The man in the trench coat kicked unconsciously at the wet gravel. “So what? The man’s got no proof.”

“I’m the nervous type.”

“No reason to be. And again, by midnight you’ll be one million dollars richer and we’ll be long gone. Any change now is going to screw up the works.”

But Hopkins was obsessed. “There is a good chance English Petroleum is not going to like the idea of making the payment themselves. They’re British, for God’s sake. They don’t do things the American way.”

“Give me a break, Hopkins! They’ve been washing money for their drug friends in South America for a cracking plant in Bogota for years. They’re going to be so happy to get their scrambled serial numbers back they’re not going to bat an eye.”

Hopkins pulled his collar tighter around his throat. Then he scuffed his feet like a frustrated child. “I’m just looking out for me. This entire exchange could go haywire.”

“Hopkins, all you have to do is be around in the shadows when we make the final switch. You get your cash and we go. We shouldn’t even be talking about this. I should not even be here! When we need to make the exchange we’ll be in touch.”

“How are you going to stay clear of Noonan? He’s an unexpected twist. He works alone and could be anywhere. Maybe I should stay with him?”

“We’ve got him covered very well. Wherever he goes, we know. Don’t spend your time worrying about him.”

“Are you tailing him?”

“No. We don’t need to.”

“Are you sure you don’t need me? After all, I . . .”

“Douglas! This is a very tricky time. You’re out of the loop until we make the exchange! Stay public and keep your cell phone on. When we have to make the exchange, we’ll call.” Hopkins tried to say something but he was cut off again. “No! Whatever it is, No! Now let’s go!”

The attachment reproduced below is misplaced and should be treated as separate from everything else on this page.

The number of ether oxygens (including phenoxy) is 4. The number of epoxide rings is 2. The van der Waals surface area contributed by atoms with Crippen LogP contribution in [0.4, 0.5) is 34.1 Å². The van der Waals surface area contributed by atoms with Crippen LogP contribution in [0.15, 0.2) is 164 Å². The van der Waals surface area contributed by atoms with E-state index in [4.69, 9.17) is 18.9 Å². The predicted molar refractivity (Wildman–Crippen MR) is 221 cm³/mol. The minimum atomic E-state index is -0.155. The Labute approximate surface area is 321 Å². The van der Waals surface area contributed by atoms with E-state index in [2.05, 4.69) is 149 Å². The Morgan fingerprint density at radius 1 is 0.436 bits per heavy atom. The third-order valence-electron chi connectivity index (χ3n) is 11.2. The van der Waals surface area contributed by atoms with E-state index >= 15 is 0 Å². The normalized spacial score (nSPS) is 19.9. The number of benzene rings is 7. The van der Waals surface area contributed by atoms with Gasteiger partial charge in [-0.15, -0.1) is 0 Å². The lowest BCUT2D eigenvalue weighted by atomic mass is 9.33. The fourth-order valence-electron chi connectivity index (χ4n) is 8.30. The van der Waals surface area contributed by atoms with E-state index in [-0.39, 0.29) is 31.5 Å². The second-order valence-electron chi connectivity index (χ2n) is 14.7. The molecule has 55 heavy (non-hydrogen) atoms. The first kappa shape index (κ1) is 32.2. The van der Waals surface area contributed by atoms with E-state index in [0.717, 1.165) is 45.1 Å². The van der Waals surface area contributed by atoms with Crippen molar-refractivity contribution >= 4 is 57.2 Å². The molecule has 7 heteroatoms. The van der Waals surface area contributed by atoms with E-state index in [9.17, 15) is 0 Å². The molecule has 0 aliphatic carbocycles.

Before Hopkins could respond, the man in the plastic trench coat moved away from the hallway and stepped into the rain. In the next instant the downpour filled his ears with the drumming sounds of raindrops on his hat. He made it to his car, an ivory Ford, without looking back. He made it out of his parking space in the near-empty parking lot without looking back either.

But he did look in the rear vision mirror when he came to a stop where the parking lot disgorged its flow out into the street. There, at the stop sign, he noticed one of the cars in the lot was slowly moving toward him. A questioning look crossed his face for an instant. He edged his head slightly sideways to sharpen the angle of his view in the rear vision mirror. From this vantage point he could see Douglas Hopkins walking dejectedly across the parking lot, oblivious to the two cars. When he returned his view to the car easing up behind him, he registered it was being driven by a black female. When he saw she was talking on a cellular phone, he hesitated for a moment before hitting his left-hand turn signal. Smiling, he spun the wheel and eased out of the lot, fumbling for his cellular phone in his chest pocket. He hit speed dial and put the phone to his ear.

“Yes.” The line connected without a ring.

“I’m made.”

“He’s poison.”

“Appears so.”

“Describe.”

“Purple Subaru station wagon. New, no plates. Hertz sticker in window. Driver a black female, about 35, 5 foot 10, athletic, brown shirt. Speaking on cell phone.”

“Use Route Niner. Repeat, Niner. Recontact in 10.” In the next instant the cellular went dead.

Steven C. Levi is a sixty-something freelance historian and commercial writer who lives in Anchorage, Alaska, his home for past 40 years. He has a BA in European History and MA in American history from the University of California Davis and San Jose State. He has more than 80 books in print or on Kindle.